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Falwell's Partisanship Shows In Fund Appeal, AU's Lynn Tells IRS.

More evidence has come to light that the Rev. Jerry Falwell is using a supposedly non-partisan voter mobilization drive to elect presidential candidate George W. Bush and other Republicans to public office.

Last month Americans United provided the Internal Revenue Service with a fund-raising letter from Jerry Falwell Ministries that provides compelling evidence the TV preacher's tax-exempt organization is violating federal tax law.

In a complaint filed with the IRS May 11, Americans United Executive Director Barry W. Lynn told the federal tax agency that Falwell's appeal for donations shows his ministry is transgressing the ban on partisan politicking by tax-exempt groups.

Said Lynn, "Jerry Falwell is clearly playing fast and loose with the federal tax law. It's time for the IRS to take action."

The Falwell letter obtained by Americans United seeks funds to support his plan to register 10 million new conservative Christian voters and turn out 35 million "Bible-believing" Christian voters on Election Day this fall. The appeal includes blatantly partisan language.

In the second paragraph of the letter, Falwell complains of "personal attacks on me by Al Gore and Democrat attack-man James Carville." He later charges that Democratic presidential nominee Gore is lying about an alleged meeting between Falwell, fellow TV preacher Pat Robertson and GOP candidate Bush.

"By fabricating this false story," observes Falwell, "Mr. Gore is sending a clear signal that Christians will be the target of a focused assault by his campaign in this election. Al Gore is making no secret of the fact that he wants the 2000 Elections to be a referendum, at least in part, on whether Christian conservatives like you and me have any place in American politics."

Later Falwell adds that Gore is "openly courting the radical homosexual movement and pledging allegiance to the most extreme parts of the gay agenda."

The Lynchburg, Va.-based televangelist warns, "If Christian voters fail to vote in record-breaking numbers in 2000 ... the anti-Christian Left will very likely end up taking control of all three branches of our federal government."

Falwell concludes, "In all, 100,000,000 Americans are expected to vote in the 2000 Election. This means we can virtually guarantee victory in November by making sure that at least 35,000,000 of these voters (more than one third of the total electorate) are Bible believing Christians."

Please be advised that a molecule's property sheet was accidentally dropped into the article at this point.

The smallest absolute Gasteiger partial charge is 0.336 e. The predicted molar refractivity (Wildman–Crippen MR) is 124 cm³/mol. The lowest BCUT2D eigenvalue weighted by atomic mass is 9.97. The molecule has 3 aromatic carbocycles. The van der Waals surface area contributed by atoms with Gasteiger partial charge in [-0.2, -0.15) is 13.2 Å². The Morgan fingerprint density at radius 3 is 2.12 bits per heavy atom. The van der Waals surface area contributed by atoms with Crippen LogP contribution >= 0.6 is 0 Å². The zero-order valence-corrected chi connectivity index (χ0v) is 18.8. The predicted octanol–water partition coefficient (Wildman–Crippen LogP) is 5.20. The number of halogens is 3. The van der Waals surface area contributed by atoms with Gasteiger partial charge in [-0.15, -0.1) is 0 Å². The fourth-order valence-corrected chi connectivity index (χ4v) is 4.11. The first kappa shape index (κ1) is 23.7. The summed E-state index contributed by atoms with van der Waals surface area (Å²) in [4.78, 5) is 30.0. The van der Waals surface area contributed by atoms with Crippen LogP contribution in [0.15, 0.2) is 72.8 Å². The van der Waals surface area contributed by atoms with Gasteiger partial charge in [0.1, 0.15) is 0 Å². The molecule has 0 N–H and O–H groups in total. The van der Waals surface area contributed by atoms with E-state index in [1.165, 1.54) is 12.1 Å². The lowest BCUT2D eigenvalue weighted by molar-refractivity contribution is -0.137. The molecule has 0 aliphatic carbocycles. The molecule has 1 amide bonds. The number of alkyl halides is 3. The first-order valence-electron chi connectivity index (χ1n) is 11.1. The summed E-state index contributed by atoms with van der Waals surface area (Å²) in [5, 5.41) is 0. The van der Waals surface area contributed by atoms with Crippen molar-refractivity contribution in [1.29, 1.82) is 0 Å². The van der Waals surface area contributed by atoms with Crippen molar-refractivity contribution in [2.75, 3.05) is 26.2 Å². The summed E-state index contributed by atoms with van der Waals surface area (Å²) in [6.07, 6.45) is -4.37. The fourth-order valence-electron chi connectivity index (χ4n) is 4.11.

Americans United first asked the IRS to investigate the Falwell voter project on April 14 (See "He's Ba-a-a-ck!," May 2000 Church & State). The organization's May 11 follow-up complaint to the IRS includes the Falwell fund-raising letter that further demonstrates the project's partisan character.

"If the IRS needs a smoking gun, this is it," said Lynn. "Falwell's letter makes it abundantly clear that his voter project has blatantly partisan goals."

Lynn noted that the federal tax agency revoked the tax exemption of a charitable group that conducted a partisan voter registration project in 1984. Literature from that group (which has not been identified by the IRS) did not name specific candidates, as the Falwell letter does.

Concluded Lynn, "All Americans -- including evangelical Christians -- should register to vote and participate in our democracy. But Jerry Falwell and other Religious Right leaders must play by the same rules that everyone else does. I urge the IRS to act promptly to enforce the law."

In other news about Falwell:

* The Rev. George Sweet, a Virginia pastor who once worked with Falwell on a political effort to elect Republicans to state office there, has filed for bankruptcy.

Sweet was pastor of Atlantic Shores Baptist Church in July of 1997 when Falwell encouraged him and other preachers to endorse Mark Earley, a GOP candidate for attorney general, from their pulpits. Falwell heralded the scheme as a new model for evangelical involvement in politics but abandoned it after Americans United reported the plan to the IRS.

About a month later, in an apparently unrelated move, Sweet abruptly resigned from the church after an unexplained "tragic mistake" that he said "morally disqualified" him from the pastorate. According to The Virginian-Pilot, he and his wife went into counseling, and Sweet focused on two business ventures, both of which failed. He is now nearly $800,000 in debt and is being sued by some of his creditors, including his own sister and her husband.

Sweet was a rising star of the Religious Right. His Kempsville, Va., church was one of the largest in southeastern Virginia. He ran for Congress as a Republican candidate in 1994, drawing support from Jack Kemp, Oliver North and Tim Robertson, son of TV preacher Pat Robertson. Sweet served on the board of Falwell's Liberty University and some saw him as a possible successor to Falwell.

* The Southern Baptist North American Mission Board (NAMB) is teaming up with Falwell's Thomas Road Baptist Church to undertake missionary efforts in Chicago. According to Baptist Press, Falwell's Lynchburg, Va., congregation and the Baptist agency will each put up $250,000 to open a new "flagship" church in Chicago's northern suburbs.

"We have a strong television constituency in Chicago," Falwell said. "Many, many write us wanting a good evangelistic, Bible-teaching church in the area."
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Publication:Church & State
Geographic Code:1USA
Date:Jun 1, 2000
Previous Article:Judgment Day.
Next Article:Federal Court Bars Mass. Ballot Question On Parochial School Aid.

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